Microcystins (MC) are a group of amphiphatic peptide hepatotoxins and protein phosphatase inhibitors produced by certain cyanobacteria (blue-green algae). Microcystins are believed to require an active transport mechanism to penetrate the plasma membranes of animal cells. In this study the surface barostat technique showed that two more hydrophobic microcystins MC-LF, containing Leu and Phe, and MC-LW, containing Leu and Trp, had a higher surface activity on an egg phosphatidylcholine-cholesterol (7:3, molar ratio) monolayer as compared to that of a more hydrophilic variant MC-LR, containing Leu and Arg. Fluorescence anisotropy measurements of 1-[4-(trimethylamine)phenyl]-hexa-1,3,5-trien (TMA-DPH) were used to assess changes in the fluidity or lipid packing of model membranes in the presence of toxins. All three toxins caused a decrease in the steady-state anisotropy of TMA-DPH, suggesting that the toxins interacted with the membranes. The change in anisotropy was more pronounced for MC-LF and MC-LW than for MC-LR. Moreover, the fluorescence emission maximum of Trp in MC-LW was shifted slightly towards a shorter wavelength and the intensity was enhanced when allowed to interact with lipid vesicles, suggesting that the single Trp in MC-LW moved into a more unpolar environment when interacting with the vesicles. The differences between hydrophilic and hydrophobic microcystins could result in changes in organotropism, toxicokinetics and bioaccumulation.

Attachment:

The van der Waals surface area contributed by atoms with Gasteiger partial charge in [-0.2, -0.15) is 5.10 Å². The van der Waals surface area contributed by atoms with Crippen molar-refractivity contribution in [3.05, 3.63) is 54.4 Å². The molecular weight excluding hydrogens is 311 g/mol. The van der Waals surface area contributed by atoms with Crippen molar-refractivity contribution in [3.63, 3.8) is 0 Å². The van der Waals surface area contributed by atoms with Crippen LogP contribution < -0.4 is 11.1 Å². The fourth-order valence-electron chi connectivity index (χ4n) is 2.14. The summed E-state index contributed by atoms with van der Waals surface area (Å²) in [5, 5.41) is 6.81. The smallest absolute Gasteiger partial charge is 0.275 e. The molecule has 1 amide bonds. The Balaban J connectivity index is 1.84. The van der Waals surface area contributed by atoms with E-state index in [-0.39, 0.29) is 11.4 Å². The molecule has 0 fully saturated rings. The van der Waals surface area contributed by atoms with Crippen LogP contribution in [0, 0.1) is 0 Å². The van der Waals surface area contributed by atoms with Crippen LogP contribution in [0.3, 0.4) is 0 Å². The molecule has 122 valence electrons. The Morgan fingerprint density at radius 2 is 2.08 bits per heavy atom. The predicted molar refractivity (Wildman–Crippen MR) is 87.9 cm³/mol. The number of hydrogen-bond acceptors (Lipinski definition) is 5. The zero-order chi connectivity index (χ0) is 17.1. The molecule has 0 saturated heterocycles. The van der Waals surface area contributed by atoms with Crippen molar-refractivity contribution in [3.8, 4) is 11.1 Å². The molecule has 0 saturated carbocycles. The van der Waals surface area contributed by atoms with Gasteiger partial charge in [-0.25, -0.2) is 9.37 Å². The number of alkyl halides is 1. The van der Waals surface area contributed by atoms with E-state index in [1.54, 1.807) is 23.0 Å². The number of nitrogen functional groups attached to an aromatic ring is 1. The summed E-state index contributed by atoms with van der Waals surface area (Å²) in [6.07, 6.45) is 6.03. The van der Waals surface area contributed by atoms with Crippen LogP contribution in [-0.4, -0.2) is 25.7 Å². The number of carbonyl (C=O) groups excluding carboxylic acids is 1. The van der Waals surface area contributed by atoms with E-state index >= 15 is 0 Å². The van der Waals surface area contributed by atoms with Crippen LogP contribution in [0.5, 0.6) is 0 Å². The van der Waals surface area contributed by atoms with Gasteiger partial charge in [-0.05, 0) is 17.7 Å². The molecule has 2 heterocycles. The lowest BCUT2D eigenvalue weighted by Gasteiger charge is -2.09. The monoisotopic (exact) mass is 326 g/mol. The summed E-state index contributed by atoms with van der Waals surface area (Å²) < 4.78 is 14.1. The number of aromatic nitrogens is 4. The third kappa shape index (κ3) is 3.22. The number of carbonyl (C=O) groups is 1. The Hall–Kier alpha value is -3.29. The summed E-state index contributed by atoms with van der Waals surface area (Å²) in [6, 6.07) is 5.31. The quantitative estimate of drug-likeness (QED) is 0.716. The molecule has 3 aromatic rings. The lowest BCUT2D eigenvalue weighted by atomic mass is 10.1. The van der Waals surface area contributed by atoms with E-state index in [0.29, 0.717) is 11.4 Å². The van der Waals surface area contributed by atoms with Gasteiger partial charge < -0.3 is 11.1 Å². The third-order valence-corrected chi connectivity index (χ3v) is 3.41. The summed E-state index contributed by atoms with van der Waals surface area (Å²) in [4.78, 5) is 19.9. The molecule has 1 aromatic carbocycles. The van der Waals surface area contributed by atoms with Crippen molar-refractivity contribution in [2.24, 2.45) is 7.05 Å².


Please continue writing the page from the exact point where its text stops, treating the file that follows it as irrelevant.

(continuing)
- Blue-green algae
- Lipid monolayers